Its backlight reached 449 cd/m2 in SDR and peaked at 488 cd/m2 when its HDR mode kicked in. That’s fantastic for regular use since it gives you a lot of room to adjust for day and nighttime use. Its contrast reached 3358:1 at 30% brightness for deep blacks, but it still is incapable of true HDR performance like the OLED monitors we mentioned.
Panel uniformity for the test sample suffered because of some light leaks on the top and bottom edges of the screen. They are noticeable in dark scenes but are less apparent against white or full-color backgrounds. Note that this can change between every unit made due to tolerances, so there are better ones out there.
The AOC AGON AG325QZN’s pixel response time isn’t the best unless you max out its overdrive. Doing so will remove most of the persistence in fast-paced and contrasting transitions without adding noticeable overshoot. That’s rare for a gaming monitor, but keeping the framerate above 200FPS also helped tremendously.
The AOC AGON AG325QZN is compatible with both FreeSync and G-Sync, so you don’t have to worry about tearing or stuttering. This is essential for new monitor purchases, so you don’t have to change it if you switch to another GPU brand. Its input lag sits at 3ms at 240Hz, so it’s ideal for E-Sports games like Valorant or Warzone 2.
Thoughts on the AOC AGON AG325QZN
The AOC AGON AG325QZN is an excellent choice for gamers who want E-Sports-level performance on a large screen. It is not accurate out of the box, but it responds well to calibration like most of AOC’s releases. It’s also built well, but the best thing about it is its friendlier price point.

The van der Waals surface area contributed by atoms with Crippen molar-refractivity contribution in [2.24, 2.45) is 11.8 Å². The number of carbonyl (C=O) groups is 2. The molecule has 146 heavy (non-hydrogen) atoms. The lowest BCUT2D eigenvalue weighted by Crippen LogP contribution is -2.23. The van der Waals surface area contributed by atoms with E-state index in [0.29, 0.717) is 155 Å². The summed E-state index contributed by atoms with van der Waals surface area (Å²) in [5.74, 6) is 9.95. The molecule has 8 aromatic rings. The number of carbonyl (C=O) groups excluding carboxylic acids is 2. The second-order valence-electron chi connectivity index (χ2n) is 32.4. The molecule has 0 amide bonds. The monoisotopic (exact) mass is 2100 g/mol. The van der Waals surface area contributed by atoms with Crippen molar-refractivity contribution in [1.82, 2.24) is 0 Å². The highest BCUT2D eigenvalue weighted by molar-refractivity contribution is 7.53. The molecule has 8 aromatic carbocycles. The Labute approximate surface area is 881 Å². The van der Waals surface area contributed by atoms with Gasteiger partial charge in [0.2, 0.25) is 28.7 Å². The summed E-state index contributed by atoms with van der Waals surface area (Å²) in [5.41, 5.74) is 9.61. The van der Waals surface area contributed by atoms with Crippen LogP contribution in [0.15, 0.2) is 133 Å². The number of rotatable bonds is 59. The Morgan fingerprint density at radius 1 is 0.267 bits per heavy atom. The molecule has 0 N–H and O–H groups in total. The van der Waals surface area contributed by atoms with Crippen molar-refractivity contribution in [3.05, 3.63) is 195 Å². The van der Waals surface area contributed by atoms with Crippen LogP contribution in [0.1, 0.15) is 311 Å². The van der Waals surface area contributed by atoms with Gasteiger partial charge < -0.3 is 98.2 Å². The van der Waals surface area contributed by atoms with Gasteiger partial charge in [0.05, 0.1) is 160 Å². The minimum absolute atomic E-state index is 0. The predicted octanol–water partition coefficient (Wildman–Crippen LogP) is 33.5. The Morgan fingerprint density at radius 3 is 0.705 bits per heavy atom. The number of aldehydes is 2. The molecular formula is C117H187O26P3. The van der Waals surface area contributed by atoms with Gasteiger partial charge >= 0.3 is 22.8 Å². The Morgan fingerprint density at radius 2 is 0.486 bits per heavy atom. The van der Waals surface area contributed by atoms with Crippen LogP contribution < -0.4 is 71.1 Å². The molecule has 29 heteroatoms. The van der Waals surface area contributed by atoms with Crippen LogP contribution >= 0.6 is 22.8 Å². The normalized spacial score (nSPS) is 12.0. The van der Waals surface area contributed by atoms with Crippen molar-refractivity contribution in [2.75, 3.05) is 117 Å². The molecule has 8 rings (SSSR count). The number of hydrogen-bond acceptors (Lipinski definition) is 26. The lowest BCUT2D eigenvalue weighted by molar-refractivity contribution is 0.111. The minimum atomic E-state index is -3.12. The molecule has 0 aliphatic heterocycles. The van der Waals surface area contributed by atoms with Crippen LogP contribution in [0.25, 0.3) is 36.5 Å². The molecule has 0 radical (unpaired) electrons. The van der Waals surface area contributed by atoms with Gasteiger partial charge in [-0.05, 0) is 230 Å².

However, it’s far from perfect, just like every gaming monitor, from the budget to the high-end price brackets. Its HDR performance isn’t the best, and it lacks a few creature comforts that are necessary for modern computing. It is still a great buy, provided that it’s readily available in your region.
- Great Colors and Contrast
- Midrange Pricing for 240Hz 1440p
- Fast and Responsive
- FreeSync/G-Sync Compatible
- Poor HDR Output
- No USB-C
- Limited Availability
About the Author: Paolo has been a gaming veteran since the golden days of Doom and Warcraft and has been building gaming systems for family, friends, and colleagues since junior high. High-performance monitors are one of his fixations; he believes that every citizen’s right to enjoy one. He has gone through several pieces of hardware in pursuit of every bit of performance gain, much to the dismay of his wallet. He now works with Monitornerds to scrutinize the latest gear to create reviews that accentuate the seldom explained aspects of a PC monitor.